As part of the consultation, the proposed development and contents of the planning application were discussed.
The approved works include the decommissioning of the existing inlet works, the construction of a new below ground inlet pump station, a new above ground inlet screening works area, one above ground storm overflow weir chamber and inlet fume, one partially below storm water storage tank and one above ground oxidation ditch splitter chamber.
It also comprises one partially below ground oxidation ditch, one below ground pump sump, one partially below ground clarifier splitter chamber and one partially below ground clarifier tank, one below ground meter chamber, one partially below sludge thickening tank and one outfall flume.
The development will also consist of the decommissioning of the existing treated effluent outfall to the Grange River, and the construction of a new treated effluent pipe and outfall, which will extend about 70 metres into the River Shannon before discharging to the lake via a single port diffuser, replacement of selected pipework within the existing process unit and ancillary development including underground chambers, cabling and piping and all associated site development works.
The treatment plant site measures 1.025 hectares and is located within Ballina town and contains the operating wastewater facility.
The River Shannon flows to the west of the proposed site and the site boundary extends into the River Shannon. This site is also served by an existing access from the regional road R494.
Anglers in Killaloe and Ballina have kicked up a stink over recent repeated overflows of Ballina Wastewater Treatment Plant, which has resulted in the pollution of the nearby River Shannon.
Tipperary County Council recently stated Irish Water implemented measures to address operational issues at the Ballina plant caused by heavy rainfall.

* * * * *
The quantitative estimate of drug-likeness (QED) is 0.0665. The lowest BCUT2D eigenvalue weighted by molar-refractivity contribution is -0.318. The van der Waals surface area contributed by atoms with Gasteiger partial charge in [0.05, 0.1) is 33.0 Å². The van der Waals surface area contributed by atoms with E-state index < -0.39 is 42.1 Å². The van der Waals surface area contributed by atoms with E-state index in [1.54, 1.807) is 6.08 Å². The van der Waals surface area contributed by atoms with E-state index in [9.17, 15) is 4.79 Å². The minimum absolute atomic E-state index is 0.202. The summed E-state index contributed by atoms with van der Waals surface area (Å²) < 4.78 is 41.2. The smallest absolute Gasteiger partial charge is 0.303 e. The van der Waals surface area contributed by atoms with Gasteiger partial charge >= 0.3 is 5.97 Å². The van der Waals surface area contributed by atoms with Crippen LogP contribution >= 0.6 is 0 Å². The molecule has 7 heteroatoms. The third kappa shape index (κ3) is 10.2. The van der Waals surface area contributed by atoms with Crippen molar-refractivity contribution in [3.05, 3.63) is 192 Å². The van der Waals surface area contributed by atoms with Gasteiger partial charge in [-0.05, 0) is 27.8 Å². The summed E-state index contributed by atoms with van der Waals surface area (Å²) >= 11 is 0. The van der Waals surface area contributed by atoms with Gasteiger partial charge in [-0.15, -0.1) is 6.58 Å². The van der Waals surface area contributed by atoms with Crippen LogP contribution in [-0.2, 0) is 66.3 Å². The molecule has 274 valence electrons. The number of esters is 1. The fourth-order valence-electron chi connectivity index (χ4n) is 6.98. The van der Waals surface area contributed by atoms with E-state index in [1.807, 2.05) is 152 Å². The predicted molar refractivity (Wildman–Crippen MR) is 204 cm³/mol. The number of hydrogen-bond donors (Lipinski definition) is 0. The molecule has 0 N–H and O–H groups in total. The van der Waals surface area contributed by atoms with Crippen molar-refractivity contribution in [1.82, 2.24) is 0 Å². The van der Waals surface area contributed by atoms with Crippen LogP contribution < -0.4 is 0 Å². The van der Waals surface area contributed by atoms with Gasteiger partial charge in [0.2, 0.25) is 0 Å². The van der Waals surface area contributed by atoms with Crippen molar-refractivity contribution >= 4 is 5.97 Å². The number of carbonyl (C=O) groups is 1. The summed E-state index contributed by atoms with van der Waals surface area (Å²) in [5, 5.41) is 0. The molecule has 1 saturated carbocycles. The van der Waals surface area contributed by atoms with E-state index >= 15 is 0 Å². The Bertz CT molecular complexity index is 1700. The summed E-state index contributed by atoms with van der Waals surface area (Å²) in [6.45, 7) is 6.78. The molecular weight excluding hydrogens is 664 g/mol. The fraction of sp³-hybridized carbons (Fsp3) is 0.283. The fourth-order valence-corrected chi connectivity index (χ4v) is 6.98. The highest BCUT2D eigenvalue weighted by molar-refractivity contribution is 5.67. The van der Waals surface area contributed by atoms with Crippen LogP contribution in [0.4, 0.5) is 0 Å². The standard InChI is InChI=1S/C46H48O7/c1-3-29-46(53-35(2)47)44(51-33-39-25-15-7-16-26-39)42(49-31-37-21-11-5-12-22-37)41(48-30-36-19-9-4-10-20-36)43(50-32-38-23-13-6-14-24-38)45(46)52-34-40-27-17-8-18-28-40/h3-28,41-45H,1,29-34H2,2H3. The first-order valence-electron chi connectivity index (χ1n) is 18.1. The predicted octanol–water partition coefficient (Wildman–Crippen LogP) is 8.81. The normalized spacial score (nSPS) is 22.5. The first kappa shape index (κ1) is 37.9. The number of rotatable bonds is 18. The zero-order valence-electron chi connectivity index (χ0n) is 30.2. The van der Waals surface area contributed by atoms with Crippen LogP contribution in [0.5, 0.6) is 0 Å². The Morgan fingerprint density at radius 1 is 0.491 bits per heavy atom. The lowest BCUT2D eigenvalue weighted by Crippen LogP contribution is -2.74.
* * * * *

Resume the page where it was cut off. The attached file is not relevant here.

The plant had to be reseeded to assist with the recovery of the treatment process. Following this effluent quality has improved, with further improvements expected in the coming days.
As a long-term solution, the two authorities are progressing plans to upgrade the plant to ensure that it complies with the Urban Wastewater Treatment Directive and can support ongoing growth and development in the area.
In the interim, operations and compliance teams are working to optimise the performance of the existing treatment plant to maximise the available capacity and protect the receiving waters of the River Grange from wastewater overflows.
Responding to Clare Champion queries, Irish Water stated the projected completion date of final quarter 2024 for the upgrading works was based on estimated planning, procurement and other statutory processes.
“In the interim Irish Water operations and compliance teams are working to optimise the performance of the existing treatment plant to maximise the available capacity and protect the receiving waters of the River Grange from wastewater overflows. Irish Water are also carrying out ongoing monitoring at the outflows and taking other appropriate measures to protect the aquatic environment.”

by Dan Danaher